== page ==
Be aware of what I like to call “toxic people.”
This can be difficult, because it often contains people who mean a lot to us, including family and friends. You can love them, but unless they are experts or Rich Idiots, never listen to any advice they give you. Toxics appear in several subcategories.
1. The group “I have good intentions”
These toxic people have no idea what they are talking about. Unfortunately, most people get some, if not all, of their wealth advice from the “I Mean Well” group. For example, your second cousin, who is the front desk clerk at a discount department store, loves to tell you that investing in the stock market will never work. What is your reasoning? Because he never did it himself. People are programmed to tell you that you will never do a certain thing because they themselves have never put that thing on.
Let me ask you this: Would you take your child to a foot surgeon for surgery? Of course not. Why? Hey! Because a foot surgeon knows about feet, not about eyes. Pay no attention to all those people in this category.
2. The group “Tried and failed”
The second type in the “Toxic” category includes that group of unhappy people who have tried to become Rich Idiots and failed. This is where most people get their next big wealth tip.
The “Tried and Failed” crowd often includes people who made poor decisions in real estate or the stock market or who started a business that crashed and burned. They now feel qualified to provide you with tons of advice on these investment vehicles. The moment you entrust your dreams of wealth to those people, they jump up and proceed to tell you their personal horror stories. Do not listen. In fact, run away as fast as you can.
3. The comfort zone group
The third group of Toxics is made up of the friends you hang out with because you feel comfortable in their company. These are the people you go to ball games with, drink beer with, share barbecues with, and work alongside. It could be old friends from school, favorite cousins, the guy who gave you a great deal on your car, or your next door neighbors. They live in the same kind of house as you, shop at the same stores, eat at the same restaurants, go to the same movies, and earn almost as much. The last one, who earns almost the same money, can kill your Rich Idiot foal. In fact, it’s the number one reason to stay away from his money advice. Do you want to stay where you are or get rich? Hear from the people who really made it!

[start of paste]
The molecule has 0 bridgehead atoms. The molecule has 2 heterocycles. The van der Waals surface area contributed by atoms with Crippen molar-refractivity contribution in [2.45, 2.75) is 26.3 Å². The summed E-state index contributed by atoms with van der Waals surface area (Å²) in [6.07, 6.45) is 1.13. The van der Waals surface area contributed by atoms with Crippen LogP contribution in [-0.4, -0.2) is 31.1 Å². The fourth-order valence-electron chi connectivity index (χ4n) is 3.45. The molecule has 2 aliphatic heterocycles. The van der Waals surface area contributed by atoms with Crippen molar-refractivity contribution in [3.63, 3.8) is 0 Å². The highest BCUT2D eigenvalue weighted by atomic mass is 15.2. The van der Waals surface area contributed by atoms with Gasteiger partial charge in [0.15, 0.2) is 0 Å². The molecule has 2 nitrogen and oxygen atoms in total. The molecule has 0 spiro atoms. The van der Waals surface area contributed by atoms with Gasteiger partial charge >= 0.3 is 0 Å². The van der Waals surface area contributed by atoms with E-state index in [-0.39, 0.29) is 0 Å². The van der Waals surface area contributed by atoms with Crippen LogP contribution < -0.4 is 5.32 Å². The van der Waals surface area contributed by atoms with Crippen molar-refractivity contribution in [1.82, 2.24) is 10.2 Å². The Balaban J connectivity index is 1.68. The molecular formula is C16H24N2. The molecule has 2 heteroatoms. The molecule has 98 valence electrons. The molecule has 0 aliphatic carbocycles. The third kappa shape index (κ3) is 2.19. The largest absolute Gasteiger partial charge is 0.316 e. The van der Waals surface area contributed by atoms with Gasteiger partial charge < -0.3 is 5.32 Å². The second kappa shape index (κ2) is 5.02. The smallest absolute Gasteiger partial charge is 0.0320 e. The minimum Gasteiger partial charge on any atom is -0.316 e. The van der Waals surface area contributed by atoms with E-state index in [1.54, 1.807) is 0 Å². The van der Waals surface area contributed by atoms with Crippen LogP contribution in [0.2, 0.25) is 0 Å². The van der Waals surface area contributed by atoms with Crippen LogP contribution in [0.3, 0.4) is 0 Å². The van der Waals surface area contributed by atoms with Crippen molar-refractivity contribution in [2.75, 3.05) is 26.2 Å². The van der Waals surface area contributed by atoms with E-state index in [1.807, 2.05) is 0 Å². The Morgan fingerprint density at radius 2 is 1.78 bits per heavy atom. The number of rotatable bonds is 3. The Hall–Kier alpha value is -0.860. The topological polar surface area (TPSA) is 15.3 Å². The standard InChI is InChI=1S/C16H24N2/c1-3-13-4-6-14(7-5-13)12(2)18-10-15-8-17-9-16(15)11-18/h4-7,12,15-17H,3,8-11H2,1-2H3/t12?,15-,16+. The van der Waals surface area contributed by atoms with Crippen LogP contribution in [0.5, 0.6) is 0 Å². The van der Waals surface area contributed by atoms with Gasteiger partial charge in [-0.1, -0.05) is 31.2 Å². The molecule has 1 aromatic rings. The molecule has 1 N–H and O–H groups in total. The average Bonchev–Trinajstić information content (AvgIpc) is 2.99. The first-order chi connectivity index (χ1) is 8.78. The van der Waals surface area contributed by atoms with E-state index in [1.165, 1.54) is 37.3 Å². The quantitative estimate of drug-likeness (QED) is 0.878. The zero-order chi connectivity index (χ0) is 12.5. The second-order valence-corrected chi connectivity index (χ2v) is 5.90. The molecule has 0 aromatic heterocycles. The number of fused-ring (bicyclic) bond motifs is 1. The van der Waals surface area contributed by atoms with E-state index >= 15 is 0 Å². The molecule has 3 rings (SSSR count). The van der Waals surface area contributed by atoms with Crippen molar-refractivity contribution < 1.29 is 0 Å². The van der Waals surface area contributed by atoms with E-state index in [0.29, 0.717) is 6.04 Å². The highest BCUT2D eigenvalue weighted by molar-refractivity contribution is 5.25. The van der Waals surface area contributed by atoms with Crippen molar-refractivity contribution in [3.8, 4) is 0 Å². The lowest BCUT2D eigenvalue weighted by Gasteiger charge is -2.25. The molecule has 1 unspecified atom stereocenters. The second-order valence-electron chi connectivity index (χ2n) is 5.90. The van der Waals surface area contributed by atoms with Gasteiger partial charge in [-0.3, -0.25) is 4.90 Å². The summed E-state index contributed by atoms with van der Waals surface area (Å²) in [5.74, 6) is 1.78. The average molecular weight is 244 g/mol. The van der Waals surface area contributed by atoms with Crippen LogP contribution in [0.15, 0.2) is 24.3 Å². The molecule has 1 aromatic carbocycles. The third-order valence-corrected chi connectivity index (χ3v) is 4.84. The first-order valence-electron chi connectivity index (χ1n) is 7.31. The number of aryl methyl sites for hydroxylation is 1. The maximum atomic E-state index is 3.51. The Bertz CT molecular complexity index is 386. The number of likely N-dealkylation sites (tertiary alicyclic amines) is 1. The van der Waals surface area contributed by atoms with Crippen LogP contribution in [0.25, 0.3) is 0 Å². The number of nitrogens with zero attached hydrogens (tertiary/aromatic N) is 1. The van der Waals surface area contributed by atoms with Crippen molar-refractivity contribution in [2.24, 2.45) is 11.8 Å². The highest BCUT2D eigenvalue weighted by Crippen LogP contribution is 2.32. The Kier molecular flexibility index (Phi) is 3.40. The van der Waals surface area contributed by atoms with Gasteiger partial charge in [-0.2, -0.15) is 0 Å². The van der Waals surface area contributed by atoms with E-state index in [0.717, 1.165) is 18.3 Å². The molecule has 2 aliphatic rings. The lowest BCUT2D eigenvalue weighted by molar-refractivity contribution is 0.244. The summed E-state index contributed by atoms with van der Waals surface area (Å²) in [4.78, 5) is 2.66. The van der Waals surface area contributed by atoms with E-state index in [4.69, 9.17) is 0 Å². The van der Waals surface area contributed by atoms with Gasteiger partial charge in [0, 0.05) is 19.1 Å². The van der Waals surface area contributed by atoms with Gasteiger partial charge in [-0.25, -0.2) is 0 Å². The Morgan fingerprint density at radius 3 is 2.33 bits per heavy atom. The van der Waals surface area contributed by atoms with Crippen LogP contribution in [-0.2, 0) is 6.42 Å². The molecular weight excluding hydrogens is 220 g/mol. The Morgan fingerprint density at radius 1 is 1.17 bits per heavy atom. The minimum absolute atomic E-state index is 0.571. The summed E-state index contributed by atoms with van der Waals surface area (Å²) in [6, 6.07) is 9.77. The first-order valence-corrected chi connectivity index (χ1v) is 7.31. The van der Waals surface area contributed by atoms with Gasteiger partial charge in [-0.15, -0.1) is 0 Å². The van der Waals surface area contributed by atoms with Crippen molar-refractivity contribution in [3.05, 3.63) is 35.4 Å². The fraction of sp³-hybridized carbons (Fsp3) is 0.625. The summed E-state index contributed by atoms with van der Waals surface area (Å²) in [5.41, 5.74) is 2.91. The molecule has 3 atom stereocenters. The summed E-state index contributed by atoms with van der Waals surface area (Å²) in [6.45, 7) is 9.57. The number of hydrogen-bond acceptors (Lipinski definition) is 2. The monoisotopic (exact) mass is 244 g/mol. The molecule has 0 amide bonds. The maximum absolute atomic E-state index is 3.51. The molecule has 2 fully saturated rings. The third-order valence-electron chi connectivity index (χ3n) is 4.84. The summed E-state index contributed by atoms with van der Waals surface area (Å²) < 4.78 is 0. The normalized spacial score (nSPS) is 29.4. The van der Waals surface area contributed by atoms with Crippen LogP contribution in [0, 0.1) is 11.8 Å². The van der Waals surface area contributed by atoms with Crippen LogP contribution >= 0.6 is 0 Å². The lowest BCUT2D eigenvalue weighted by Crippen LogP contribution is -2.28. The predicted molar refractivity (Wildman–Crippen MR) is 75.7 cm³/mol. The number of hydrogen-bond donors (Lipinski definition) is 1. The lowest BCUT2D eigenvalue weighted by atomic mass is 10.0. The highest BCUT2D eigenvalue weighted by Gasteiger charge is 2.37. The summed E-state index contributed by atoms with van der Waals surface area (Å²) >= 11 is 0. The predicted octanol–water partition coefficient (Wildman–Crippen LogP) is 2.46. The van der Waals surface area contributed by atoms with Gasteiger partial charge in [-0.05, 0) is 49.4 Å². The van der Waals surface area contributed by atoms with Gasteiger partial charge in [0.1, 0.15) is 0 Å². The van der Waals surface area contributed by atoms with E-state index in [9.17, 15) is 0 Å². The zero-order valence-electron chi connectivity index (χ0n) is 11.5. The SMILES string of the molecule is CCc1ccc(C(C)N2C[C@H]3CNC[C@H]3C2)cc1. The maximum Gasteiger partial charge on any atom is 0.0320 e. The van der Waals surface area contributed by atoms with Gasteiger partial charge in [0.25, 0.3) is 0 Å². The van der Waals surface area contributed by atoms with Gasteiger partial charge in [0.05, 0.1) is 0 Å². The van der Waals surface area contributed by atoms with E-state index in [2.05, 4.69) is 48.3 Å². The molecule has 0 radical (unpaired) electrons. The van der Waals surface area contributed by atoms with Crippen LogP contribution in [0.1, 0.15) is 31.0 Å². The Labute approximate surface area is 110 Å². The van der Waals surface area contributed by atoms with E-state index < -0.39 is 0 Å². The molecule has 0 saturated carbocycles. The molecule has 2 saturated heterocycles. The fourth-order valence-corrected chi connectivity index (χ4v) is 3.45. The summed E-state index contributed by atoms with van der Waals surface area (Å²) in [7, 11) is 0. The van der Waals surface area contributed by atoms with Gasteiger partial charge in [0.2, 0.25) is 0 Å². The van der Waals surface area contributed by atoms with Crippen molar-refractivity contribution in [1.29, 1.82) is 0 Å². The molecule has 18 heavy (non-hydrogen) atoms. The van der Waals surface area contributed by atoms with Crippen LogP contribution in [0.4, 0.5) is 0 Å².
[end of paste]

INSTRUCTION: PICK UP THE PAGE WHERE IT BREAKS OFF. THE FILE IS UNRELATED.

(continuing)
4. The dream thieves.
We are products of our environment. We have to be careful with the influences that swirl around us. As you begin your journey to wealth, be careful to protect yourself from dream stealers, the negative people in your life. I have discovered them among my friends and family. You probably have people like that in your life right now. The moment you try to do something different (start a new business, invest in new stocks, do something or anything to improve your wealth), what do these spoilers say? – Nothing positive, certainly. Rather you miss saying warnings about an impending disaster.
Be careful. The more successful you are, the more the dreamthieves will try to hold you back. You may even lose good friends and loved ones in the process. But remember, they will find themselves left behind by their own fear and failure, not by their success.
5. The group “Oh, it’s me”
This exclusive group contains only one member: you. The last toxic person to watch out for is yourself. Go to the mirror and take a good look at yourself. Do you see? Do you see a toxic person, your worst enemy, that evil twin who always whispers in your ear that you are a failure? Or do you see a cheerleader?
The bottom line is that you must protect your vision and your path to success. Yes, you must get mentors and advice. But make sure you get it from people who actually have a track record of success. Don’t listen to the “could’ve should’s” around you.